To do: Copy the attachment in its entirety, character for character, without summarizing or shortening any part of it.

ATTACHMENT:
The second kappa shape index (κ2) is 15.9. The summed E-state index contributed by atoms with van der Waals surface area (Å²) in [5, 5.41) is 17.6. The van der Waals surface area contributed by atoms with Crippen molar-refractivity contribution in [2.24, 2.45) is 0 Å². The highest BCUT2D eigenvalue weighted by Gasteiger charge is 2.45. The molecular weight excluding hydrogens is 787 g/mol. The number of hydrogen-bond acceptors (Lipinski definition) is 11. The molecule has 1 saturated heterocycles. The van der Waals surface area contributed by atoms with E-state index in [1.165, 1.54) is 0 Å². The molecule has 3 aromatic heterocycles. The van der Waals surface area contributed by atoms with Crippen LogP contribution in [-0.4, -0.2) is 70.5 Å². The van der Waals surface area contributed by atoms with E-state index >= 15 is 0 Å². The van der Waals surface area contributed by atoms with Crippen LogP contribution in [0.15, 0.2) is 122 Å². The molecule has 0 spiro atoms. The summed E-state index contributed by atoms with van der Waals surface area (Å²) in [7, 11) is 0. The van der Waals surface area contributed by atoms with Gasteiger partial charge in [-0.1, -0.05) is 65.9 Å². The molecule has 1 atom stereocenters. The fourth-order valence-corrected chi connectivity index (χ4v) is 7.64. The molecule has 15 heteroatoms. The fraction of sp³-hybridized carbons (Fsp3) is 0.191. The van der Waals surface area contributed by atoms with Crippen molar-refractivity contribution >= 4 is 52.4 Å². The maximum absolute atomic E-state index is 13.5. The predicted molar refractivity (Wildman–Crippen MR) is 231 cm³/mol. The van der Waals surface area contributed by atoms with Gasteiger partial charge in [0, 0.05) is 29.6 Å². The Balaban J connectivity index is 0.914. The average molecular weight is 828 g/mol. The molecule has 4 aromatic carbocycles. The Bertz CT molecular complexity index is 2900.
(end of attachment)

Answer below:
The second kappa shape index (κ2) is 15.9. The summed E-state index contributed by atoms with van der Waals surface area (Å²) in [5, 5.41) is 17.6. The van der Waals surface area contributed by atoms with Crippen molar-refractivity contribution in [2.24, 2.45) is 0 Å². The highest BCUT2D eigenvalue weighted by Gasteiger charge is 2.45. The molecular weight excluding hydrogens is 787 g/mol. The number of hydrogen-bond acceptors (Lipinski definition) is 11. The molecule has 1 saturated heterocycles. The van der Waals surface area contributed by atoms with E-state index in [1.165, 1.54) is 0 Å². The molecule has 3 aromatic heterocycles. The van der Waals surface area contributed by atoms with Crippen LogP contribution in [-0.4, -0.2) is 70.5 Å². The van der Waals surface area contributed by atoms with E-state index >= 15 is 0 Å². The van der Waals surface area contributed by atoms with Crippen LogP contribution in [0.15, 0.2) is 122 Å². The molecule has 0 spiro atoms. The summed E-state index contributed by atoms with van der Waals surface area (Å²) in [7, 11) is 0. The van der Waals surface area contributed by atoms with Gasteiger partial charge in [-0.1, -0.05) is 65.9 Å². The molecule has 1 atom stereocenters. The fourth-order valence-corrected chi connectivity index (χ4v) is 7.64. The molecule has 15 heteroatoms. The fraction of sp³-hybridized carbons (Fsp3) is 0.191. The van der Waals surface area contributed by atoms with Crippen molar-refractivity contribution >= 4 is 52.4 Å². The maximum absolute atomic E-state index is 13.5. The predicted molar refractivity (Wildman–Crippen MR) is 231 cm³/mol. The van der Waals surface area contributed by atoms with Gasteiger partial charge in [0, 0.05) is 29.6 Å². The Balaban J connectivity index is 0.914. The average molecular weight is 828 g/mol. The molecule has 4 aromatic carbocycles. The Bertz CT molecular complexity index is 2900.